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Hypomelanistic

Singer 211 Restoration

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Hello all,

Last year I bought a pretty ratty looking Singer 211U166A from a local auction.  Throughout my tinkering I have found a lot of interesting information on this forum.  I am far from finished with the work on my machine, but I figured it would be worth starting a build/progress thread.  Hopefully someone finds these pictures to be helpful on a project of their own. 

So far I've redone the black oxide on a lot of the rusted screws, added a machine mounted small (but still 0.44hp) servo motor that is designed for a CNC machine tool, and replaced about half of the oiling felt.

If anyone has any questions or suggestions I would like to hear them.  I am new to the sewing world so I dont really know what I'm doing.

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A few more pictures.  Showing the fresh black oxide and servo motor.IMG_5621.thumb.jpg.932c209e67f2f8ccf462d902203719d2.jpgIMG_2914.thumb.jpg.fb8e19cb45a4ef43209a13eb868b262e.jpgIMG_2910.thumb.jpg.99e8d71b249fa3ded90fcf07ba2e77df.jpg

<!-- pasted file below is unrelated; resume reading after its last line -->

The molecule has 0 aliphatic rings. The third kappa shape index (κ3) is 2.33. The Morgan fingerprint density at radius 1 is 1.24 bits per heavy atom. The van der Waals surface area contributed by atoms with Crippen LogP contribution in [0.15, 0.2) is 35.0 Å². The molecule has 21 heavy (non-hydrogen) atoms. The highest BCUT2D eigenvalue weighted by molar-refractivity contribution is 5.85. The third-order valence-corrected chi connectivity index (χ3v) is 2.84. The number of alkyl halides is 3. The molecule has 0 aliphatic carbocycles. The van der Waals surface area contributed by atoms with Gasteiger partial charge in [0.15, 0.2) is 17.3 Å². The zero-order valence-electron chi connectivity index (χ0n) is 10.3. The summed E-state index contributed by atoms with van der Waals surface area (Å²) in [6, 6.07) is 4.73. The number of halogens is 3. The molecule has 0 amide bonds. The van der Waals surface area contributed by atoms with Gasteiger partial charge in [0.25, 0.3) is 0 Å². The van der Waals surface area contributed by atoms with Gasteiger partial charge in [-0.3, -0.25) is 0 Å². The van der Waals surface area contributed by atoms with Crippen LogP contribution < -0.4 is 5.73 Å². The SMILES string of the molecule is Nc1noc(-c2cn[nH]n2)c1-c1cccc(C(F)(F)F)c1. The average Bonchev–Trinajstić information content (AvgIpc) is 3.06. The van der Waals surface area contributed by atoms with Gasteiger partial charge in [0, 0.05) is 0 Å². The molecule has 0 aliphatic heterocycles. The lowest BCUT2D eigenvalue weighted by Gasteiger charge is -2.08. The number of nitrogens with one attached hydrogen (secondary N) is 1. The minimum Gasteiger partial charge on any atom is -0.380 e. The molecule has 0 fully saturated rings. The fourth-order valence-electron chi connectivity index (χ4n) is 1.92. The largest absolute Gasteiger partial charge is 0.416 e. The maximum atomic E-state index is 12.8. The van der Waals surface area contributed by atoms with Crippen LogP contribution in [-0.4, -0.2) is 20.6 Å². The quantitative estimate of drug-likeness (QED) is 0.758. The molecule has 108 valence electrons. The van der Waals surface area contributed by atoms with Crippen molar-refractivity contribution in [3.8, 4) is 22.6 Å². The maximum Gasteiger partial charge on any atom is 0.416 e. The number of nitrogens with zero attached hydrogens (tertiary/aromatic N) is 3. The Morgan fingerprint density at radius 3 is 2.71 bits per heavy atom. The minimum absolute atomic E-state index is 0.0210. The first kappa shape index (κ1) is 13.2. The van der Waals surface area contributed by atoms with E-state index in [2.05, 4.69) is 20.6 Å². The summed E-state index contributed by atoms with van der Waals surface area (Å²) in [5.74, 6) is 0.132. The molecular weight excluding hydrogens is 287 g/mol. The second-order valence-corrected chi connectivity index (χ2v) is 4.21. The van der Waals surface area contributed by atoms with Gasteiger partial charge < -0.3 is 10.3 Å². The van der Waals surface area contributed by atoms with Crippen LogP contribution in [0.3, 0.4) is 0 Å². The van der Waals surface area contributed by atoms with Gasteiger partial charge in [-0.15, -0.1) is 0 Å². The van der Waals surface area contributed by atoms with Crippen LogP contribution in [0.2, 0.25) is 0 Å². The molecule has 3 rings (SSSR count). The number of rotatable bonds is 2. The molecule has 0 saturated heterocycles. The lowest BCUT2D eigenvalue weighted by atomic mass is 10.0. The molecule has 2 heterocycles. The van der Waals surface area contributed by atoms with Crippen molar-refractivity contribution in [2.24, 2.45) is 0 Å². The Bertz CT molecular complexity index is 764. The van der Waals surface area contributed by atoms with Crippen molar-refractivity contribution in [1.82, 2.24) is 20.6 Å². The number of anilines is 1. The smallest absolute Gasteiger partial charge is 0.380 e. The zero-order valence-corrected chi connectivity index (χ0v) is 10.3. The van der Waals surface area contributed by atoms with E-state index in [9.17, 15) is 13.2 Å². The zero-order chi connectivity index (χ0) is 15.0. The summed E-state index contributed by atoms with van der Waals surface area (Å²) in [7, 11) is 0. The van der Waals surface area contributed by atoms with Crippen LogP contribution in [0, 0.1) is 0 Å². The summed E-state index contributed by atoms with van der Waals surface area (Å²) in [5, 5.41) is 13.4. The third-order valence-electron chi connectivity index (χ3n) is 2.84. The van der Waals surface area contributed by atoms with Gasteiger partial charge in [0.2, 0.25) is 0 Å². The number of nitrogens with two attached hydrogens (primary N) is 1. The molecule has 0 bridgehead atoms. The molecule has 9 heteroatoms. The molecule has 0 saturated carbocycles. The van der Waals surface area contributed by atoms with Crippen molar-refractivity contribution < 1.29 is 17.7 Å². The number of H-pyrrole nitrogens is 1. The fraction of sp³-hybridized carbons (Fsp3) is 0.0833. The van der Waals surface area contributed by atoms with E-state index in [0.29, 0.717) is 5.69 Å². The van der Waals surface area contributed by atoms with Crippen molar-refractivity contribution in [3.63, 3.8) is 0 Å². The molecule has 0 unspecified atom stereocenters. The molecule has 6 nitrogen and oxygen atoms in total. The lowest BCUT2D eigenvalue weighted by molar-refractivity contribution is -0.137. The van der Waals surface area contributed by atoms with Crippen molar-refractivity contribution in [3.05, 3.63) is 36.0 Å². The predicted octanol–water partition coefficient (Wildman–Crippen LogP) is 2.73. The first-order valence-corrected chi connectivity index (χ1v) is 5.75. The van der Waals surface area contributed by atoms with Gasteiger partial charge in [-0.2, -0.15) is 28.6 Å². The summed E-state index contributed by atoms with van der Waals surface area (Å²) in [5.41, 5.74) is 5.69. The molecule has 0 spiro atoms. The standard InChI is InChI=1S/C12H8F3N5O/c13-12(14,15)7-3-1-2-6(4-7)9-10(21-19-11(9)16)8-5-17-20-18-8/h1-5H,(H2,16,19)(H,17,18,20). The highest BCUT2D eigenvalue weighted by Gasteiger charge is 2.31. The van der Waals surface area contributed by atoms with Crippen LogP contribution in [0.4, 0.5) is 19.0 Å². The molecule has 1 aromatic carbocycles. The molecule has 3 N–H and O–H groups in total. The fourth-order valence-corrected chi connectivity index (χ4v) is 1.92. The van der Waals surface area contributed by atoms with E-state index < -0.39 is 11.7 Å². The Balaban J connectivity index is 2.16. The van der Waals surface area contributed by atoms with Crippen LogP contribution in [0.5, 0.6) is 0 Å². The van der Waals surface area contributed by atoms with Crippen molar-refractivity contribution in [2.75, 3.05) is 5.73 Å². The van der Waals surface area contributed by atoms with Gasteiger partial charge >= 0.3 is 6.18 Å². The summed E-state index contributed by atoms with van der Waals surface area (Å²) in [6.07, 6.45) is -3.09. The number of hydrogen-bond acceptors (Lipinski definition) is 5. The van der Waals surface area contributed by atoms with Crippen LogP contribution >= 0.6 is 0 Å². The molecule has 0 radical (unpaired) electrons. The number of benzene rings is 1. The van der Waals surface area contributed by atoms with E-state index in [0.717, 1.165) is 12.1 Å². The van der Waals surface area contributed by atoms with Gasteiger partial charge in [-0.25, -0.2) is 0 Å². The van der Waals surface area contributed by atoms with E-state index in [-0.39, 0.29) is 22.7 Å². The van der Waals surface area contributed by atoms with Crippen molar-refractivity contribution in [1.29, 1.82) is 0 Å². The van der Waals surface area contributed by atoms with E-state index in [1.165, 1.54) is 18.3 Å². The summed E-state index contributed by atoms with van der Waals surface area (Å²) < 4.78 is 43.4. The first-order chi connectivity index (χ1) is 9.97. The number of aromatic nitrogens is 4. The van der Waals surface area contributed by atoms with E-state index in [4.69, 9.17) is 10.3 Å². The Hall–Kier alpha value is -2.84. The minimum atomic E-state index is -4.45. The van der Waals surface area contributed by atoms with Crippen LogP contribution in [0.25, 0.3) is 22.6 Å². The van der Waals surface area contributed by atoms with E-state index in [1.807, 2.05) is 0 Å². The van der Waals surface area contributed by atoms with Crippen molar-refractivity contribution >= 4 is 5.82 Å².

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Edited by Hypomelanistic

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1 hour ago, Hypomelanistic said:

A few more pictures.  Showing the fresh black oxide and servo motor.

Nice job, I really like the nice clean servo setup.

kgg

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Seeing the machine collapsed inside the table is a sad sight to see. Looks unloved :( 

Good luck with the build  :) 

HS

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Did you do the machine work on the handwheel?  If so - Very nice work.

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Some nice work there. If it was me, though, I would have made the handwheel bigger as it will help give better control and torque. How do you intend controlling the servo?